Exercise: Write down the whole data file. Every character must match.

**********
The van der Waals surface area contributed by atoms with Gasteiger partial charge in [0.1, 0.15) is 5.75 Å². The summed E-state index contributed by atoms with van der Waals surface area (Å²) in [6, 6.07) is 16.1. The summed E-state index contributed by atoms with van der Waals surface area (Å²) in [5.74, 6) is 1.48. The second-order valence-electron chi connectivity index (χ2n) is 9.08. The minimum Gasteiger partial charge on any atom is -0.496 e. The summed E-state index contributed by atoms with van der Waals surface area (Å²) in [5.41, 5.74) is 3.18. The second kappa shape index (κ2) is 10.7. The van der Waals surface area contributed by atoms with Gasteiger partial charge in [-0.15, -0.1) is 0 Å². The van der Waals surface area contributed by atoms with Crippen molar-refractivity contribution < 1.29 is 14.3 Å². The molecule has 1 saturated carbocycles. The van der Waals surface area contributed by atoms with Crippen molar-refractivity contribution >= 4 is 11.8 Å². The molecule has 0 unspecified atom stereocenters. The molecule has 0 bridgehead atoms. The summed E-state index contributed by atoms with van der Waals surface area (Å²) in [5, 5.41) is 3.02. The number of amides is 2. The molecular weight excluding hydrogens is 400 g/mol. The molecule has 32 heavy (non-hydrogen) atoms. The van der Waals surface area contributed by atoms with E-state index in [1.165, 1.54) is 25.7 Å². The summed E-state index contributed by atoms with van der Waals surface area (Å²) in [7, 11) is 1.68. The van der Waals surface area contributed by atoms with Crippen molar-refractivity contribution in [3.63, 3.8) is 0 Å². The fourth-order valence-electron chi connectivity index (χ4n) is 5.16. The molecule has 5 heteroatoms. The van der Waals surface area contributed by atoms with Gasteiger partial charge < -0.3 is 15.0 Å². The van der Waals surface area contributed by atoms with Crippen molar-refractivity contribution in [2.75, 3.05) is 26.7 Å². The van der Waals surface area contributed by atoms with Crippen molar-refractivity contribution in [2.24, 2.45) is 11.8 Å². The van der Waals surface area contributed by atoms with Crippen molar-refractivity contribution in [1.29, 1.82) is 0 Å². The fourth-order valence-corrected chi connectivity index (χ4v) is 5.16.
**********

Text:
The van der Waals surface area contributed by atoms with Gasteiger partial charge in [0.1, 0.15) is 5.75 Å². The summed E-state index contributed by atoms with van der Waals surface area (Å²) in [6, 6.07) is 16.1. The summed E-state index contributed by atoms with van der Waals surface area (Å²) in [5.74, 6) is 1.48. The second-order valence-electron chi connectivity index (χ2n) is 9.08. The minimum Gasteiger partial charge on any atom is -0.496 e. The summed E-state index contributed by atoms with van der Waals surface area (Å²) in [5.41, 5.74) is 3.18. The second kappa shape index (κ2) is 10.7. The van der Waals surface area contributed by atoms with Gasteiger partial charge in [-0.15, -0.1) is 0 Å². The van der Waals surface area contributed by atoms with Crippen molar-refractivity contribution < 1.29 is 14.3 Å². The molecule has 1 saturated carbocycles. The van der Waals surface area contributed by atoms with Crippen molar-refractivity contribution >= 4 is 11.8 Å². The molecule has 0 unspecified atom stereocenters. The molecule has 0 bridgehead atoms. The summed E-state index contributed by atoms with van der Waals surface area (Å²) in [5, 5.41) is 3.02. The number of amides is 2. The molecular weight excluding hydrogens is 400 g/mol. The molecule has 32 heavy (non-hydrogen) atoms. The van der Waals surface area contributed by atoms with E-state index in [1.165, 1.54) is 25.7 Å². The summed E-state index contributed by atoms with van der Waals surface area (Å²) in [7, 11) is 1.68. The van der Waals surface area contributed by atoms with Crippen molar-refractivity contribution in [3.63, 3.8) is 0 Å². The fourth-order valence-electron chi connectivity index (χ4n) is 5.16. The molecule has 5 heteroatoms. The van der Waals surface area contributed by atoms with Gasteiger partial charge < -0.3 is 15.0 Å². The van der Waals surface area contributed by atoms with Crippen molar-refractivity contribution in [2.75, 3.05) is 26.7 Å². The van der Waals surface area contributed by atoms with Crippen molar-refractivity contribution in [2.24, 2.45) is 11.8 Å². The van der Waals surface area contributed by atoms with Crippen molar-refractivity contribution in [1.29, 1.82) is 0 Å². The fourth-order valence-corrected chi connectivity index (χ4v) is 5.16.